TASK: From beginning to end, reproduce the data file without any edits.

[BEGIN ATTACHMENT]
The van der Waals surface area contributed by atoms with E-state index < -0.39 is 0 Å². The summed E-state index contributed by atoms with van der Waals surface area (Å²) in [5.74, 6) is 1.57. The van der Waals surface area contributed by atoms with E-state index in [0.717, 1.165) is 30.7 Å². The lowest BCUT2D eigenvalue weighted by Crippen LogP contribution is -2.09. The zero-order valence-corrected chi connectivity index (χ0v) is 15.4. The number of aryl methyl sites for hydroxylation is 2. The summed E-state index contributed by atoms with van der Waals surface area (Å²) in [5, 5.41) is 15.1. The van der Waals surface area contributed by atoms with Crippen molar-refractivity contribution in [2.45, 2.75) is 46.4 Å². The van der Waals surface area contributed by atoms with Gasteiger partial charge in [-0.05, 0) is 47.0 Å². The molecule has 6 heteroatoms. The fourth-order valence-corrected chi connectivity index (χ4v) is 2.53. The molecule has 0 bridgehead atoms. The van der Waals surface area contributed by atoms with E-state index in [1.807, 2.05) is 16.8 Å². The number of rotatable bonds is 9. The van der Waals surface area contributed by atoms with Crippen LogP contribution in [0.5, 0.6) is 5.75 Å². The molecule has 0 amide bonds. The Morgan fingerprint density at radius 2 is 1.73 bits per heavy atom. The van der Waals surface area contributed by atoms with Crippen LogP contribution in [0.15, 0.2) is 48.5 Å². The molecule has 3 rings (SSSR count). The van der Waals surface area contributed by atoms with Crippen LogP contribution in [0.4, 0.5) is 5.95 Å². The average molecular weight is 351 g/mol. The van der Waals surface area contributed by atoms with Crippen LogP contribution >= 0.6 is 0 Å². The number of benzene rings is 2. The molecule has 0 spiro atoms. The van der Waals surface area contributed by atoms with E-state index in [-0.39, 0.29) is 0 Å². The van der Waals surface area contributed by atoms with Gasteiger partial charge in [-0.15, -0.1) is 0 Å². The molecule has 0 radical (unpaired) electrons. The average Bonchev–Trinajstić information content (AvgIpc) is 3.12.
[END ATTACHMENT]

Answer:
The van der Waals surface area contributed by atoms with E-state index < -0.39 is 0 Å². The summed E-state index contributed by atoms with van der Waals surface area (Å²) in [5.74, 6) is 1.57. The van der Waals surface area contributed by atoms with E-state index in [0.717, 1.165) is 30.7 Å². The lowest BCUT2D eigenvalue weighted by Crippen LogP contribution is -2.09. The zero-order valence-corrected chi connectivity index (χ0v) is 15.4. The number of aryl methyl sites for hydroxylation is 2. The summed E-state index contributed by atoms with van der Waals surface area (Å²) in [5, 5.41) is 15.1. The van der Waals surface area contributed by atoms with Crippen molar-refractivity contribution in [2.45, 2.75) is 46.4 Å². The van der Waals surface area contributed by atoms with Gasteiger partial charge in [-0.05, 0) is 47.0 Å². The molecule has 6 heteroatoms. The fourth-order valence-corrected chi connectivity index (χ4v) is 2.53. The molecule has 0 bridgehead atoms. The van der Waals surface area contributed by atoms with E-state index in [1.807, 2.05) is 16.8 Å². The number of rotatable bonds is 9. The van der Waals surface area contributed by atoms with Crippen LogP contribution in [0.5, 0.6) is 5.75 Å². The molecule has 0 amide bonds. The Morgan fingerprint density at radius 2 is 1.73 bits per heavy atom. The van der Waals surface area contributed by atoms with Crippen LogP contribution in [0.15, 0.2) is 48.5 Å². The molecule has 3 rings (SSSR count). The van der Waals surface area contributed by atoms with Crippen LogP contribution in [0.4, 0.5) is 5.95 Å². The average molecular weight is 351 g/mol. The van der Waals surface area contributed by atoms with Crippen LogP contribution >= 0.6 is 0 Å². The number of benzene rings is 2. The molecule has 0 spiro atoms. The van der Waals surface area contributed by atoms with E-state index in [-0.39, 0.29) is 0 Å². The van der Waals surface area contributed by atoms with Gasteiger partial charge in [-0.15, -0.1) is 0 Å². The molecule has 0 radical (unpaired) electrons. The average Bonchev–Trinajstić information content (AvgIpc) is 3.12.